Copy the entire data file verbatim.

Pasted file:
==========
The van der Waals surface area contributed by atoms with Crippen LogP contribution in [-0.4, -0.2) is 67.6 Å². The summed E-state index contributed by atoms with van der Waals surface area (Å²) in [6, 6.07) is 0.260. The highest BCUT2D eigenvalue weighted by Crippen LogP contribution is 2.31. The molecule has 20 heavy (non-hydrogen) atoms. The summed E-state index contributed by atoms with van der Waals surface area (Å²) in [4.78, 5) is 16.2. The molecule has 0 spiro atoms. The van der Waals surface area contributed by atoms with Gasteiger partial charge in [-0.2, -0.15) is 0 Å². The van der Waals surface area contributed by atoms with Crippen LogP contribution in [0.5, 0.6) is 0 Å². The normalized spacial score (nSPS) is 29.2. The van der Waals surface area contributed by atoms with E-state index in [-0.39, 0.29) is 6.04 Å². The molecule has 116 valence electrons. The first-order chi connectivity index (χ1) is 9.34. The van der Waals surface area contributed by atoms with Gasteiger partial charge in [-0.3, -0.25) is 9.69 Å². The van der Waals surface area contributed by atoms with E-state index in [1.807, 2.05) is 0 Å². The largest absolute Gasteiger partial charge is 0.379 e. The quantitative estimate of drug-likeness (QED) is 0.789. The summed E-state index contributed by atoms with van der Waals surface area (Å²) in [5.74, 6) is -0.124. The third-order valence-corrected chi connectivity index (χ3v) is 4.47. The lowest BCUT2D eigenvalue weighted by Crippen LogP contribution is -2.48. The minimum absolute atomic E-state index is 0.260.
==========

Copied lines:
The van der Waals surface area contributed by atoms with Crippen LogP contribution in [-0.4, -0.2) is 67.6 Å². The summed E-state index contributed by atoms with van der Waals surface area (Å²) in [6, 6.07) is 0.260. The highest BCUT2D eigenvalue weighted by Crippen LogP contribution is 2.31. The molecule has 20 heavy (non-hydrogen) atoms. The summed E-state index contributed by atoms with van der Waals surface area (Å²) in [4.78, 5) is 16.2. The molecule has 0 spiro atoms. The van der Waals surface area contributed by atoms with Gasteiger partial charge in [-0.2, -0.15) is 0 Å². The van der Waals surface area contributed by atoms with Crippen LogP contribution in [0.5, 0.6) is 0 Å². The normalized spacial score (nSPS) is 29.2. The van der Waals surface area contributed by atoms with E-state index in [-0.39, 0.29) is 6.04 Å². The molecule has 116 valence electrons. The first-order chi connectivity index (χ1) is 9.34. The van der Waals surface area contributed by atoms with Gasteiger partial charge in [-0.3, -0.25) is 9.69 Å². The van der Waals surface area contributed by atoms with E-state index in [1.807, 2.05) is 0 Å². The largest absolute Gasteiger partial charge is 0.379 e. The quantitative estimate of drug-likeness (QED) is 0.789. The summed E-state index contributed by atoms with van der Waals surface area (Å²) in [5.74, 6) is -0.124. The third-order valence-corrected chi connectivity index (χ3v) is 4.47. The lowest BCUT2D eigenvalue weighted by Crippen LogP contribution is -2.48. The minimum absolute atomic E-state index is 0.260.